By John Sonmez February 25, 2016

Creating Value & Wealth: The 70/30 Rule

Do you want to create value and wealth for your life? If so, you need to follow the 70/30 rule.

What is this 70/30 rule all about? Well, most of us spend more time-consuming content and learning new stuff instead of producing. If we really want to be successful and start creating value to other people, we need to make this shift and turn this proportion upside down. We need to start to produce 70% of our time and leave the other 30% to learn and consume new stuff.

Wanna know more about this rule? Watch the video to find out.

Transcript Of The Video:


John: Hey, John Sonmez from simpleprogrammer.com. I got a question from Gabriel here about producing things versus learning. I think this is a good question because a lot of people fall on one end of this or they don’t know where to go with this. Gabriel says, “Howdy John. Just listened to your latest podcast about setting a focus and I found it very useful. Recently I’ve also been struggling with deciding what to focus on and the podcast reminded me that it’s important to focus on just one or 2 big tasks everyday which will have the biggest impact and then smash those tasks out. Thanks for the timely reminder. I have a small further question relating to the balance between consuming and learning information vs. creating. I feel that both are necessary but I’m finding it difficult to determine a balance. It seems easy to learn/consume information. I listen to podcast while walking to and from work and while working out. I watch PluralSight videos and reprogramming/career development books while on the train and in evening at home all learning/consuming. The only time I really create anything is while I’m at work and this is only because I have to. Learning is just so much more fun and easier but I do recognize the need to create things, to demonstrate knowledge and provide value. Any thoughts on a good ratio of learning vs. creating, also, do you have any suggestions on ways to fit more creation time into your day? Obviously creating requires more focus than learning so how do you carve out time for that? As always, thanks for the thoughtful responses. Cheers, Gabriel.”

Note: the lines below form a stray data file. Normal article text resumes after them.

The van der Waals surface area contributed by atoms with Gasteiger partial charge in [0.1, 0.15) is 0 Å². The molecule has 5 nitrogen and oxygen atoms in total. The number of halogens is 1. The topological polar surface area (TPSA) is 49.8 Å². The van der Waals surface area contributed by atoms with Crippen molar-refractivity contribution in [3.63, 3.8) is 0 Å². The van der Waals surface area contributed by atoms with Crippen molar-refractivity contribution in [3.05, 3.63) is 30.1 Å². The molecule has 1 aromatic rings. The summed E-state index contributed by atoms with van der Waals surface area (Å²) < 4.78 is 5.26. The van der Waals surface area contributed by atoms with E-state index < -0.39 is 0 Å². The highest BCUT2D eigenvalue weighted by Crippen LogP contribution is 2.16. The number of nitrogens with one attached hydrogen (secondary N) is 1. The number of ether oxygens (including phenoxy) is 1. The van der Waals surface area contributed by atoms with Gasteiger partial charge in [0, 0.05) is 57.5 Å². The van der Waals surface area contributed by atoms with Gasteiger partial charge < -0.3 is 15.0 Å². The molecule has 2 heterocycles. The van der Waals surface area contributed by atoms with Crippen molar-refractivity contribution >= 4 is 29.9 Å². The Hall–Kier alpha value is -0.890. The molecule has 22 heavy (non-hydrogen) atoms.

So Gabriel, there’s definitely a balance between creating and consuming and learning. The balance really, surprisingly, should be on the creation side for most people and I’ll tell you why. One of the things—I’ve talked about this quite a few times especially in my Soft Skills book is that when you’re teaching something to someone that’s really how you solidify things in your mind. That’s really where the learning sets in. That’s where you go from knowing something to understanding something.

If you don’t do the teaching which is kind of the creating, producing, right, then you’re not going to achieve that. Also, we learn mostly like there’s myths about the learning styles but most of us really learn by doing things, right? The most effective way to learn is to do, is to take action. Really, the best way that you can improve your skills and learn is actually by producing. Not only that, but producing also has a side effect of it helps other people and it can produce income or something for you, right? The more blog posts I write or YouTube videos I do the better that Simple Programmer  becomes and the bigger of an opportunity it becomes for me so I want to produce a lot of stuff. The same thing when I was doing PluralSight courses, right?

But that doesn’t mean—so then you might be asking, well, how can I just produce stuff if I’m not learning things? The answer is that again it comes down to this. I’ve talked about this a few times but when you’re trying to learn something you should be learning for a purpose which is should be something that you’re trying to do, right? They’re kind of connected, right?